Also make sure you're controlling any rust on the bougainvillea... I let that slip last year because I wasn't watching it carefully.

    Bookmark   July 6, 2012 at 12:21PM
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redshirtcat(6a MO StL)

"adjustmented" - sigh, why can't we edit posts at GW.

    Bookmark   July 6, 2012 at 12:22PM
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tapla (mid-MI z5b-6a)

TG - FWIW, I've been using FP for 3-4 years almost exclusively on a wide variety of species without even a hint of something being nutritionally amiss. I'm not saying there isn't something better, only that it's the best product I've found. For me, it's so close to an all-purpose fertilizer (so close to using it on everything) that the only plants I change anything for are tomatoes and tropical hibiscus, and for those I simply add a little KCl or ProTeKt to the fertilizer solution.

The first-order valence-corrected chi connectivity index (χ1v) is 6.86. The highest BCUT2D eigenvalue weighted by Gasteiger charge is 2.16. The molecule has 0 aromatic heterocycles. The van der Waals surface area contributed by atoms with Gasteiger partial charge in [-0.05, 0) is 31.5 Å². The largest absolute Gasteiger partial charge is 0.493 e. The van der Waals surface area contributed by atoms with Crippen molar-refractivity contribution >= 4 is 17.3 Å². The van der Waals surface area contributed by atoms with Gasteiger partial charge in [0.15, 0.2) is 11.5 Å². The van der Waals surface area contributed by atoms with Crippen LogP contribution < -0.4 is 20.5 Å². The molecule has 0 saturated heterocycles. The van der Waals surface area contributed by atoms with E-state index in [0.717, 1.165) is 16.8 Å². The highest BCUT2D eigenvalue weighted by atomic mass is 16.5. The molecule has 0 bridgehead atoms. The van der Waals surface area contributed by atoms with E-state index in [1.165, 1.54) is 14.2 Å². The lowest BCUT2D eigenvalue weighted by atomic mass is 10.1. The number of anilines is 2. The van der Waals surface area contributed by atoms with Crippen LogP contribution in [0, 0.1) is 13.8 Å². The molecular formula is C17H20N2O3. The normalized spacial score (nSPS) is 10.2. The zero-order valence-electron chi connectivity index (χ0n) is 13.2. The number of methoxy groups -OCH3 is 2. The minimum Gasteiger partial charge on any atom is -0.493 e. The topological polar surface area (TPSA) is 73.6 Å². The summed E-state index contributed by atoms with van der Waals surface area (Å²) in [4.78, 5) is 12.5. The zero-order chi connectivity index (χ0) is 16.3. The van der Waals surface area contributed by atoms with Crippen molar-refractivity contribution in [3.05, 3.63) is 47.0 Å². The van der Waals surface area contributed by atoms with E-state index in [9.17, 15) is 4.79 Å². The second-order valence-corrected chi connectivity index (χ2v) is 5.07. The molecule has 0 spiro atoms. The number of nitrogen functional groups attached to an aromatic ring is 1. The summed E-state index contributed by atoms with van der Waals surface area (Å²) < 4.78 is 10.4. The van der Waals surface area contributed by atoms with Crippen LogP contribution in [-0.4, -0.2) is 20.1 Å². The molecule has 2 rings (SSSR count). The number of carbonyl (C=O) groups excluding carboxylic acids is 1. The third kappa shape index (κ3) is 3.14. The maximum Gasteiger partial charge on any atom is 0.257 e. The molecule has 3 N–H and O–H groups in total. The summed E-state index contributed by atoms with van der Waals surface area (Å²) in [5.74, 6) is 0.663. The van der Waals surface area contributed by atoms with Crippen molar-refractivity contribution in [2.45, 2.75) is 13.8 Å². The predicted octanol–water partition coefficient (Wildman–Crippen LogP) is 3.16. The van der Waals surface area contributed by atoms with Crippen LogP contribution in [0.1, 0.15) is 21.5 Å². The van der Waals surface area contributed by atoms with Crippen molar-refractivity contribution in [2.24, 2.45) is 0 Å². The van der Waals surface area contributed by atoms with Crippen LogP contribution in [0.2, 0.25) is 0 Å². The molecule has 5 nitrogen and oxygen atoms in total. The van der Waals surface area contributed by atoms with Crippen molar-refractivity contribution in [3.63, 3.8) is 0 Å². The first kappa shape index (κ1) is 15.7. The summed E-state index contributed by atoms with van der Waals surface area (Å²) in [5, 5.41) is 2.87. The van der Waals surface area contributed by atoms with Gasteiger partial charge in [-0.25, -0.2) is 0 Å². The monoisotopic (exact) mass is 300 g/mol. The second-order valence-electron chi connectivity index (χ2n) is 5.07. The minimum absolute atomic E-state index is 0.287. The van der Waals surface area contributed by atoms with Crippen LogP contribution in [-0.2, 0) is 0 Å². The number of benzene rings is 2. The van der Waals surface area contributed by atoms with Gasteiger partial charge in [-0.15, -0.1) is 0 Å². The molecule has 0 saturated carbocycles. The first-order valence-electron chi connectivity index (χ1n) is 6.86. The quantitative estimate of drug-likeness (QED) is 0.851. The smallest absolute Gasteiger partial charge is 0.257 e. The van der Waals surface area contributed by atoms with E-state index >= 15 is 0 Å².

It's hard to over-water the gritty mix, but extra water in the soil doesn't necessarily mean the plant will take up additional water; more often, it's the opposite. Plants function best when there is only a thin film of water on soil particle surfaces and water vapor in the pores. Unless you find that after a repot situation, all your plant's roots are in the upper portion of the soil, if you can detect moisture on the dowel you're using as a tell, your plants prolly don't need water yet. Remember, plants are better at extracting water than we are at detecting it, so even after soils FEEL dry, there is still a considerable cushion (around 15%) allowing plants to take up water we think isn't there. That doesn't mean you should take chances or depend on the plant being able to get water from soils that feel dry, just that dry to us isn't necessarily dry to a plant.


    Bookmark   July 6, 2012 at 5:08PM
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My gut feeling is that I'm having fertilizer issues. Al, would you suggest I go up to 1.5 tsp/gal of Foliage Pro, applied 1X/week? Are there any issues with fertilizing when it is really hot? (It's been nearly 100 now here for about a week.) Thanks everyone for your input!

    Bookmark   July 6, 2012 at 7:07PM
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Redshirt, I am curious about what fertilizer program you are currently using with your Meyer lemon trees...

    Bookmark   July 6, 2012 at 7:10PM
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calistoga_al ca 15 usda 9